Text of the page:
The original write-up
first set of 25 boards is here
STOCK NOW DEPLETED
MHz TCXO is currently not in stock from the
supplier. They should have
a new delivery in early March, so I can then start
shipping kits from
What is it?
For an explanation of how the converter works (ie,
cancel out the LNBs internal LO drift) have a look at the
article reproduced here.
This second batch of
have been updated so that by fitting a different
frequency TCXO, a low
power transmitter exciter (-30dBm)/marker can
be be produced
tune from 10 368.000 to 10 368.200 MHz, and which is
capable of NBFM or
CW (FSK) operation. Details for this are here .
Stock now depleted, with no plan
Several options are available:
a) Bare boards only - £10
There will be postage to add to these. Within the UK,
will be £2 for the first two options and £3.50 for the
last two. I
prefer a cheque or Bank transfer - Paypal only by
negotiation, or for
anyone outside the UK, where it will be the simplest
method for all
A suitable LNB can be supplied, but it depends what is
available on ebay at the time as to what the price for
this would be.
* An alignment and testing workshop is planned for both days of the Yorkshire microwave roundtable event this coming July (2010)*
Most made-for-UK-use LNBs manufactured over the last 10 years seem suitable. The known exceptions are most Grundig variants and the Skyware SX1019/S. The LNB must have a 9.75 GHz LO, and dual 9.75/10.6 GHz are really the ones to look for to ensure that they are of recent enough coverage. These dual LO LNBs will default to the 9.75 GHz LO state when used with this converter arrangement.
The following work OK:
Thomson 13553 (requires very little injection), MTI AP8-XT2EBL, Fortec FSKU-V (including the Lidl IP-401 clone that occasionally make an appearance) and the fairly ancient Cambridge G88.
Ebay provides a good source of these. Expect to pay no more than £10, including postage. If the intention is to mount the LNB on the converter box, make sure the item has a 40mm collar for mounting, since a clip for this size is included in the kit. Both the MTI and Fortec unit are suitable in this respect (the MTI and Supermax items are currenty available on ebay at under £10).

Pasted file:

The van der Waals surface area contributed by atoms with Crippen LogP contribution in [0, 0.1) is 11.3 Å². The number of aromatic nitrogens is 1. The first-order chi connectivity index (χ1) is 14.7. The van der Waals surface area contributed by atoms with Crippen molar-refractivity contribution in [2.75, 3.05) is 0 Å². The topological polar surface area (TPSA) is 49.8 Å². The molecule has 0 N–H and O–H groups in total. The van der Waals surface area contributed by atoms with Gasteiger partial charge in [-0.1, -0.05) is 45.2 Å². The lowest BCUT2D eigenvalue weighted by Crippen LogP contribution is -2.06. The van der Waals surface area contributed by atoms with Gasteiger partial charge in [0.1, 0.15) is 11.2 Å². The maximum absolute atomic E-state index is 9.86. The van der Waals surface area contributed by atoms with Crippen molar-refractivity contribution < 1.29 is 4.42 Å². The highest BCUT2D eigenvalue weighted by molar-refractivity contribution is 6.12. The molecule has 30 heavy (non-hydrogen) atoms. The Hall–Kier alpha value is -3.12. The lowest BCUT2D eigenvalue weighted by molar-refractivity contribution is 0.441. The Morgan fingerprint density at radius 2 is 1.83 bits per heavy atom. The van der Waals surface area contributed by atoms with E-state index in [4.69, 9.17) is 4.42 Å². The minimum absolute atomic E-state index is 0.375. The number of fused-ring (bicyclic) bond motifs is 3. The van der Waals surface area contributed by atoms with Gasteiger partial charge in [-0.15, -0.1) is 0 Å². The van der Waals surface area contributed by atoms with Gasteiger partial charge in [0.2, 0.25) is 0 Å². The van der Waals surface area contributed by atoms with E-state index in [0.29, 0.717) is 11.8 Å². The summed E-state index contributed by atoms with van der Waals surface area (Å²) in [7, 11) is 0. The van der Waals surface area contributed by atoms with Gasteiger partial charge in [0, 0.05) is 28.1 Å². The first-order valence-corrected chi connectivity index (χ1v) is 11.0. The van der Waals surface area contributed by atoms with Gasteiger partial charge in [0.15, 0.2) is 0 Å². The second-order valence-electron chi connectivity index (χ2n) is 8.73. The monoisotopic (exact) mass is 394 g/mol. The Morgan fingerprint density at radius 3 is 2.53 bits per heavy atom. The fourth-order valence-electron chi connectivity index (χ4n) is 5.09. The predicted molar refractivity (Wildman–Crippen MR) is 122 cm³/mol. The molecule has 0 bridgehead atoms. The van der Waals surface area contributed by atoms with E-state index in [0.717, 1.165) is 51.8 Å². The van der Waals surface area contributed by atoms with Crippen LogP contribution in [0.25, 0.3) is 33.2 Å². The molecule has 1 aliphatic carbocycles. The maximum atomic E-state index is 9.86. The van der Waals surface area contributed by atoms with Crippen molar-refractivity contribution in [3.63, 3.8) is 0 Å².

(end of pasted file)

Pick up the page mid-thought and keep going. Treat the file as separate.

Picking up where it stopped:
The converter in use
Quite a number of units are in use with nothing more than an LNB attached to the housing, as per the photo at the top of this page. Most LNB's have an integral horn antenna gain of about 15 dBi, so are distinctly directional used simply as they are.
Of particular note is the amount of reference signal available from the converter. In most cases, this is some 20 dB greater than is actually required!. This is very useful, because it allows the converter box to be mounted some distance away from the LNB - the prefered situation when the LNB is attached to a dish at the top of a mast. Even using ordinary low cost twin coax of the sort used for Sky+ installations, it is usually OK to run 15m of cable for both the LNB IF output and probe feed, allowing the converter box to be located indoors in many cases.
Higher frequency stability
The frequency stability of the converter is determined by the TCXO, and will remain within several KHz at 10 GHz over a temperature range of 30 deg C or
so. This may well be adequate for normal use. However, since the TCXO is running at 10 MHz, the possibility of inputing a 10 MHz signal from a better frequency reference may be considered a useful upgrade. With this in mind, tracking for circuitry to automatically dissable the internal TCXO has been added to the main pcb. Components for this are not including in the basic kit, but information is linked here for anyone who is interested in this option.